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There Were Big Plans For Former SCI Pittsburgh: What Happened?

Katie Blackley
90.5 WESA
SCI Pittsburgh was closed in 2017.

State officials are eager to redevelop a former state prison along the Ohio River in Pittsburgh and are working to advance legislation that would reinvigorate the stalled process.

“It’s taking so long to get anything accomplished,” said state Sen. Wayne Fontana, whose district includes the site of the former State Correctional Institution-Pittsburgh. “We should be way down the road with this.”

Gov. Tom Wolf decided to mothball SCI-Pittsburgh in 2017. The state faced a major budget shortage, and the administration estimated that shuttering the 135-year-old prison would save $80 million.

At the time, more than 200 people worked at the facility. But officials said it was the only prison site evaluated for closure that was “likely to be repurposed quickly,” owing to its riverfront location and what officials called its 24 acres of “prime real estate.” The governor, Mayor Bill Peduto and Allegheny County Executive Rich Fitzgerald all committed to finding a way to repurpose the site, create jobs, and get it back on the tax rolls.

State Representative Jake Wheatley, whose district also includes the site, said the promise of support is why he and others could get behind the closure.

“We’re going to hold the state to that commitment,” he said.

There are plenty of ideas afloat for the site, ranging from historic tourism associated with the oldest part of the prison to such options as warehousing, light manufacturing or even the expansion of a nearby medical cannabis facility.

But regardless of how the property is used, Wheatley said that in order for redevelopment to happen, there is site preparation work to be done. He said there have been early conversations with both the state and Pittsburgh’s Urban Redevelopment Authority to find the money to conduct environmental and engineering analyses.

Wheatley said his constituents are eager to lead the planning process and have a clear objective.

“They want access to jobs,” he said. “They want access to opportunities for economic advancement.”

Wheatley added that residents want to be sure the site is connected to the larger community, and maybe even provides a recreational space; there aren’t many places in the neighborhood for children to play.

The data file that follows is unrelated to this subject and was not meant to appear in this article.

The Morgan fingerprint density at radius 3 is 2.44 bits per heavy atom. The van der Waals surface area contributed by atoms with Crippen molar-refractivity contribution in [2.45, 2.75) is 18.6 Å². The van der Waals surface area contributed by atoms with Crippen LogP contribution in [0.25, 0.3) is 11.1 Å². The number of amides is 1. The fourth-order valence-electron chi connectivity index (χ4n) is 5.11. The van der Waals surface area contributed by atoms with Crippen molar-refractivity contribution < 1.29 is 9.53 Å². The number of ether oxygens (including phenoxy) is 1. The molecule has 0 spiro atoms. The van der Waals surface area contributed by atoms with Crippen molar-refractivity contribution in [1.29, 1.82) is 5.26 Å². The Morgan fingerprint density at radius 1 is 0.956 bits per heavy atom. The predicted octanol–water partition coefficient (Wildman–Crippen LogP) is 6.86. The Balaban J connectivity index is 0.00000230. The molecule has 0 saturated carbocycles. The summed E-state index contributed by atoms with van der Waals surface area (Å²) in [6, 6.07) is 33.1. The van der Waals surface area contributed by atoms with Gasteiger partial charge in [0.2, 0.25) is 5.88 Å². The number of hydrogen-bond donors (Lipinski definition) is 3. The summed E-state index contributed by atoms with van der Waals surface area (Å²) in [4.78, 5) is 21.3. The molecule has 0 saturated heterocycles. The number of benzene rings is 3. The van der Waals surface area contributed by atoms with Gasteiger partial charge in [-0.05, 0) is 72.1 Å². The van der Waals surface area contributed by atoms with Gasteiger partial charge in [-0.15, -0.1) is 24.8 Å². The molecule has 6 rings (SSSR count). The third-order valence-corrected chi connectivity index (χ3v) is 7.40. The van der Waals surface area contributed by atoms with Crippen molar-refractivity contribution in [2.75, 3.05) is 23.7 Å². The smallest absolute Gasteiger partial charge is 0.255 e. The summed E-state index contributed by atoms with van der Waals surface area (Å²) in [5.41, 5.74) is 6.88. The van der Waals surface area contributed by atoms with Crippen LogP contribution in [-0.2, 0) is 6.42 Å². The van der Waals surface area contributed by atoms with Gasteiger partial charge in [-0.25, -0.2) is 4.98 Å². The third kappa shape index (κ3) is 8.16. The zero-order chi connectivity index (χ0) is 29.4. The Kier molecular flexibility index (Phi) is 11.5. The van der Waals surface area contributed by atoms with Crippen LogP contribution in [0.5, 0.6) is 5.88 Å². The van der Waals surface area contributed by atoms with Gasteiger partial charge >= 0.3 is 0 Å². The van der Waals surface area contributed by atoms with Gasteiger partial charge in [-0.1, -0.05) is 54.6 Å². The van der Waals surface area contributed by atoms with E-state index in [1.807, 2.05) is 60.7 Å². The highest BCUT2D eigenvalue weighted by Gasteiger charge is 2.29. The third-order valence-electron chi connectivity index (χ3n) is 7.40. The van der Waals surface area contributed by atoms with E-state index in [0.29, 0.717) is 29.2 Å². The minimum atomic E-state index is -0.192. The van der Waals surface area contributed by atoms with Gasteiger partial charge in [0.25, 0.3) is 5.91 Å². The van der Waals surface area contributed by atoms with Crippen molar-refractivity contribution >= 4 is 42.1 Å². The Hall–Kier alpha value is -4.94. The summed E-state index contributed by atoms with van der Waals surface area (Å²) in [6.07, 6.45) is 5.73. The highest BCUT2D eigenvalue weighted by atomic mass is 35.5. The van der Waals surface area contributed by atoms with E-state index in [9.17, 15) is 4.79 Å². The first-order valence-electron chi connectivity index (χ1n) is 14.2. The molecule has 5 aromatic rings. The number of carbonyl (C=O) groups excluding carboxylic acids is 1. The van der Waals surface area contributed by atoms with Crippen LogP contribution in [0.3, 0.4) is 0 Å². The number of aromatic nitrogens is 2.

The state was prepared to sell the entire site to the nonprofit Manchester Bidwell Corporation for $1, but the deal fell apart in 2019. Fontana said that’s because analyses revealed that the site was contaminated. Wheatley said community groups asked the state to back off and allow a more resident-led effort.

Calls and an email to the Manchester Bidwell Corporation were not returned.

The Department of General Services, which oversees properties in the commonwealth, annually spends about $600,000 to maintain the site. That bill is footed by the Department of Corrections, said a DGS spokesperson. Film crews have used the prison as a set, but the commonwealth can charge only for actual costs such as personnel and security, and it can’t turn a profit. ALCOSAN, which is in the midst of expanding its treatment plant, pays the state to rent parking spaces for union employees, according to agency spokesperson Joey Vallarian.

In June the State Senate approved legislation sponsored by Fontana that would allow DGS to prepare to sell the site through a competitive process. Fontana amended the bill to authorize the state to sell part of the land — a house formerly used by the warden — to a couple for $140,000. While bundled with the prison site, it is actually located in Marshall Shadeland.

But with Wolf finishing out the final years of his two-term administration and a gubernatorial election looming in 2022, Fontana worries redevelopment of the site won’t be a priority.

“It’s dragging along. That’s what’s the most disappointing,” Fontana said. And while the pandemic didn’t help, he said, he chalked up the lack of progress mostly to partisan gridlock: Republicans control both houses of the state legislature, and Democrats complain their bills are often slow-walked or ignored.

“I had to stand on my head to get [the bill] through,” Fontana said. “I’m in the minority party.”

Though Senate passage encouraged Fontana, he said it doesn’t mean anything unless the House also approves it. The bill is in the House State Government Committee, and the timetable for a vote is unclear, though Wheatley said he expected the bill to move this fall.